The Paston Family and their East Anglia
with Dr Elizabeth McDonald (University of East Anglia).
at the School of Music, Woodbridge School, Burkitt Road, Woodbridge IP12 4JH,
on Saturday 23rd March 2019.

The Pastons left one of the largest collections of private letters of fifteenth-century England. We will use this rich archive to follow the Pastons as they climbed the social ladder from freemen to prominent members of the gentry during the turbulence of the Wars of the Roses.

Provisional Programme

10.00 – 10.30:  Coffee on arrival

10.30 – 11.30:    Meet the Pastons (Part One)

In this session we follow the lives of the first two generations of the Paston family, exploring William Paston I’s ambitious journey from being the son of a farmer to one of the most well-thought-of legal professionals in Norfolk.

11.30 – 12.00:   Coffee break

12.00 – 13.00:    Meet the Pastons (Part Two)

If the first two generations of the Paston family embody all of the human drama of a tale of rags-to-riches, local-boy-done-good, the lives of the following two generations demonstrate the difficulties and dangers that came with this story.

13.00 – 14.00:   Lunch break

14.00 – 14.45:   The Pastons and their Local Community

The Pastons wrote more than 1000 letters during the fifteenth century, most of which were prompted by their numerous complicated land-disputes. Here we look at three such disputes (and actual battles!) to investigate to what extent the family were indicative of a peculiarly East Anglian experience of the power-struggles that underpinned the Wars of the Roses.

14.45 – 15.15:  Tea break

15.15 – 16.00:    The Pastons and Love

The most famous letter in the Paston collections of documents is written by Margery Brews to John Paston III and is the oldest surviving Valentine’s letter in the English language. For all that it is celebrated every February 14th, the contexts surrounding this letter bring the personalities of this fourth generation of the family into even sharper focus, leading us to question whether this Valentine’s letter is as romantic as it first appears.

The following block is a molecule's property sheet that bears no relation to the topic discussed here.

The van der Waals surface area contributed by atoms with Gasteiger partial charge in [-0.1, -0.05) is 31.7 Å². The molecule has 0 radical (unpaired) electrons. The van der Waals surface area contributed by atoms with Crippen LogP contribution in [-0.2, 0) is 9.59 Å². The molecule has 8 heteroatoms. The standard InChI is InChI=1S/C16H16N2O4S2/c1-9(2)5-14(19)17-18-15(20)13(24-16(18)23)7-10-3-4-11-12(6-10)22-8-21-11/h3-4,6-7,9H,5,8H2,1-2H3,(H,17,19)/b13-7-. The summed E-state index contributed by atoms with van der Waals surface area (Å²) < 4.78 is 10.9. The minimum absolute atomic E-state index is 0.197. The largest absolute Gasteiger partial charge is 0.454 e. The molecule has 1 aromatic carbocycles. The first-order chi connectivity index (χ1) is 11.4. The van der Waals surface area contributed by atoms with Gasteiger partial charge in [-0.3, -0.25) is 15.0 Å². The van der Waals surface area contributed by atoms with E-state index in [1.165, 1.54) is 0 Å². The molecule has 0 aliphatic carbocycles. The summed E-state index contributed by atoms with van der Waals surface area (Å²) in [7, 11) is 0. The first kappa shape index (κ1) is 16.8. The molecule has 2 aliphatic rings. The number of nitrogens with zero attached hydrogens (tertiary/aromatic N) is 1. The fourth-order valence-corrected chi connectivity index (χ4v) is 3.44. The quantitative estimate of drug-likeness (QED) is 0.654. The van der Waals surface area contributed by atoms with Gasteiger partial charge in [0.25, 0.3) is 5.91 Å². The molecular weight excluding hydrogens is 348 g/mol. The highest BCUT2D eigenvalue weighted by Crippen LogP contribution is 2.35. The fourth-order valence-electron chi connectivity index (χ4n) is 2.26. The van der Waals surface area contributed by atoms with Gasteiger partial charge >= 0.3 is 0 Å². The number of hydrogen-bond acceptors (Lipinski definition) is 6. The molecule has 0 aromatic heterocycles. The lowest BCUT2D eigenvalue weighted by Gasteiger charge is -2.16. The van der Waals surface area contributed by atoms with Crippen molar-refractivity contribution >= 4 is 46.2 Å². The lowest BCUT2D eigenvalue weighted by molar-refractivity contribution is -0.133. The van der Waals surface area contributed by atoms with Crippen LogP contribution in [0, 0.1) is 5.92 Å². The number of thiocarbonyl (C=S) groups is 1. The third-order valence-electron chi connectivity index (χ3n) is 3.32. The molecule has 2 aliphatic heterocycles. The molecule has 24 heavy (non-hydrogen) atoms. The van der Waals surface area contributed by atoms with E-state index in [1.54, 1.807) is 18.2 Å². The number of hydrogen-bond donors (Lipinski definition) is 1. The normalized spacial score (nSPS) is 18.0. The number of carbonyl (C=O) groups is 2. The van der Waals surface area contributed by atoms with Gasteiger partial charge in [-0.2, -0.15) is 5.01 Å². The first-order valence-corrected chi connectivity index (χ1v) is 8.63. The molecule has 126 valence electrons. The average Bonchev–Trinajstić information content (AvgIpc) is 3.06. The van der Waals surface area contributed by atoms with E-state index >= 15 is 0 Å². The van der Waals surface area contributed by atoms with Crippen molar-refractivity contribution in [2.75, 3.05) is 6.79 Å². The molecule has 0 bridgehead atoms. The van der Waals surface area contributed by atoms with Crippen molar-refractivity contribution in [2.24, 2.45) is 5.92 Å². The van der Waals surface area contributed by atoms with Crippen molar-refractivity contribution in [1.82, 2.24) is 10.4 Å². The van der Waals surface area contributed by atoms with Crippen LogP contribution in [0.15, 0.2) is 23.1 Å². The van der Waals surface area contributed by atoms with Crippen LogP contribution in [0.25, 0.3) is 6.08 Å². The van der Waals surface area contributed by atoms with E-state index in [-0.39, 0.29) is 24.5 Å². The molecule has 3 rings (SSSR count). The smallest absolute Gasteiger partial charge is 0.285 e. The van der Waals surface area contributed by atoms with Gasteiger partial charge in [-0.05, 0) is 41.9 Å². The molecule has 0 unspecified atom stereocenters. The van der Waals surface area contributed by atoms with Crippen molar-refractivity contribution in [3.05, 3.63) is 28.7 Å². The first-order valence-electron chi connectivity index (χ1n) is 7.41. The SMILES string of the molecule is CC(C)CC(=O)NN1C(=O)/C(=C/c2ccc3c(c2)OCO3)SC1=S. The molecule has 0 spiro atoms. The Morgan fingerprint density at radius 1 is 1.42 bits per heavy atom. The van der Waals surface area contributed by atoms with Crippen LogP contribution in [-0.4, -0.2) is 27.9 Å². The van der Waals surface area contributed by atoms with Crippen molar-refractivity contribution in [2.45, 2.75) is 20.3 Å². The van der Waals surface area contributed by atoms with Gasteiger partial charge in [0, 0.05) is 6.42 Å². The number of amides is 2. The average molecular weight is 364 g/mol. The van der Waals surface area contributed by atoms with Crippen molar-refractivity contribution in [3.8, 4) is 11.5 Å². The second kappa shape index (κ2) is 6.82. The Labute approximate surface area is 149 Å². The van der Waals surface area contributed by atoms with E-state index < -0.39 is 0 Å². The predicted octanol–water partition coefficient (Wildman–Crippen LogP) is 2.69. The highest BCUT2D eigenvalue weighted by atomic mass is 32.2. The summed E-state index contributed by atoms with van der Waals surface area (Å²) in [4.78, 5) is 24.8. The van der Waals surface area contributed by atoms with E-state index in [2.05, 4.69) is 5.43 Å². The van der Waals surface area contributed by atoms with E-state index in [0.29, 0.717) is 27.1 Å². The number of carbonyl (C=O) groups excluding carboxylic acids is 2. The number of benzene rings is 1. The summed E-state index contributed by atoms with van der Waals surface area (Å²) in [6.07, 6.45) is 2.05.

16.00:              Thanks and Close

About Elizabeth McDonald

Elizabeth McDonald has studied the Paston family for the past decade and has recently completed her PhD on the family’s engagement with fifteenth-century East Anglian literary culture. Elizabeth is a tutor at both the University of East Anglia and the Workers’ Educational Association, lecturing on the Paston family to a wide range of students and delivering numerous packed-out public talks and lecture series. She is currently working on her first full-length book, based on the findings of her thesis.

Some Suggestions for Optional Background Reading

Castor, Helen. Blood and Roses: The Paston Family and the Wars of

the Roses. London: Faber and Faber, 2004.

Davis, Norman, editor. The Paston Letters. Oxford World Classics.

Oxford: Oxford University Press, 1983.

Gies, Frances & Joseph Gies. A Medieval Family: The Pastons of Fifteenth-Century England. New York: HarperCollins, 1998.

Richmond, Colin. The Paston Family in the Fifteenth Century, 3 volumes Cambridge: Cambridge University Press, 2002.

Virgoe, Roger, editor. Illustrated Letters of the Paston Family. London: Macmillan, 1989.

Watt, Diane, editor. The Paston Women: Selected Letters. Cambridge: D. S. Brewer, 2004.